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Who's to blame? `The Secret' says you are

You're fat because you think `fat thoughts.' Book's positive thinking is praised. Others say it's downright dangerous.

June 25, 2007|Tara Burghart | Associated Press

CHICAGO — Want to know a secret? Thoughts of fear and powerlessness among the people who died in Hurricane Katrina and the Sept. 11 terrorist attacks attracted them "to being in the wrong place at the wrong time."

That's probably the most eye-popping claim associated with "The Secret," a book that tells us that the "law of attraction" -- basically "like attracts like" -- governs our universe.

"If people believe they can be in the wrong place at the wrong time, and they have no control over outside circumstances," the book says, "those thoughts of fear, separation and powerlessness, if persistent, can attract them to being in the wrong place at the wrong time."

"The Secret" is the work of Rhonda Byrne, an Australian television and film producer.

The book, which advocates the power of positive thinking, has more than 5.2 million copies in print.

A pop-culture phenomenon, it's also attracted critics who are particularly bothered by what they see as a philosophy that could dissolve into a blame-the-victim mentality, and suggest it could sway those suffering from serious illness away from medical treatment.

Others find the movement materialistic and the latest example of a propensity of wanting something for nothing.

"The condition of being overweight," the book says, for example, "was created through your thought to it. To put it in the most basic terms, if someone is overweight, it came from thinking 'fat thoughts,' whether that person was aware of it or not." The positive spin the book places on that assertion is that believers will no longer be worried of being victims of the "luck of the draw." Instead, "whatever you choose to think will become your life experience."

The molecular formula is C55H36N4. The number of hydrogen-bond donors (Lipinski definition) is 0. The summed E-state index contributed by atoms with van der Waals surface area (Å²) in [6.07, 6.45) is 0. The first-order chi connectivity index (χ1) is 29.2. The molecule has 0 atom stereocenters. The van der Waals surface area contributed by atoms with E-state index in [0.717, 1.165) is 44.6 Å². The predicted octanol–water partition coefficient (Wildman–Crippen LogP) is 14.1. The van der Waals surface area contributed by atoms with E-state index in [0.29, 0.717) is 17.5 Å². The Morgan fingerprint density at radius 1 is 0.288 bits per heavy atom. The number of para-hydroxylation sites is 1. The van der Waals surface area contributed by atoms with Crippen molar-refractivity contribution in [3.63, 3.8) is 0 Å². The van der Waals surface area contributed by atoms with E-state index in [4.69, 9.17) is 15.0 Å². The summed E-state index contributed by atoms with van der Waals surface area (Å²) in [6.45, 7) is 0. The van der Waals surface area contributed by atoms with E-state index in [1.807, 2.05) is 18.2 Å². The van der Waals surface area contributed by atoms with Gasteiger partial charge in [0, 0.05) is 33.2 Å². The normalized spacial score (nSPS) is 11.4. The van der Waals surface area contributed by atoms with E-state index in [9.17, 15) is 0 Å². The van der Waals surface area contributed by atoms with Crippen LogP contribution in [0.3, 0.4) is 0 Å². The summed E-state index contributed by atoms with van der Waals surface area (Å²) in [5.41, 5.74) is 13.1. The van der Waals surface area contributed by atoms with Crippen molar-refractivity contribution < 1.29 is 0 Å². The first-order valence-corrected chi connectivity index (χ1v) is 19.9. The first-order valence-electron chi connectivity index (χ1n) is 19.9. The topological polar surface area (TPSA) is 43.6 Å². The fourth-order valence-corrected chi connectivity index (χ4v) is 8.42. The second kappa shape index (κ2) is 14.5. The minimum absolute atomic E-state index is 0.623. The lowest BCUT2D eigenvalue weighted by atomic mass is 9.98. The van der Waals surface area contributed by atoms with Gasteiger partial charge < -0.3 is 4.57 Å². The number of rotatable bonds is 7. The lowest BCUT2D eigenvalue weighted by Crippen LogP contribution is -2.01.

That whole concept is troubling, according to John Norcross, a psychologist and professor at the University of Scranton in Pennsylvania who researches self-help books.

"Cancer victims, sexual-assault victims, holocaust victims -- they're responsible? The book is riddled with these destructive falsehoods," he said.

Such concerns seemingly have not dimmed sales. And "The Secret" has been featured on the TV shows of Larry King, Ellen DeGeneres and Oprah Winfrey.

Dr. Maria Padro, a psychiatrist at St. Vincent's Hospital Manhattan in New York City, believes that Americans turn to self-help books because contemporary society is stressful and there is still sometimes a stigma connected to visiting a therapist.

"I think 'The Secret' is that everyone has their own secret, and everyone has their own dream," she said. "And the book is one of the tools we can use to get it, but I don't think that it's a little magic wand."

Psychotherapist and lifestyle coach Stacy Kaiser also praised the positive thinking espoused in "The Secret" but questioned its failure to discuss action.

"People start to think that they don't have to use their free will, that they don't have to have power anymore, that they don't have to make choices," Kaiser said. "They don't realize they have to do the work."

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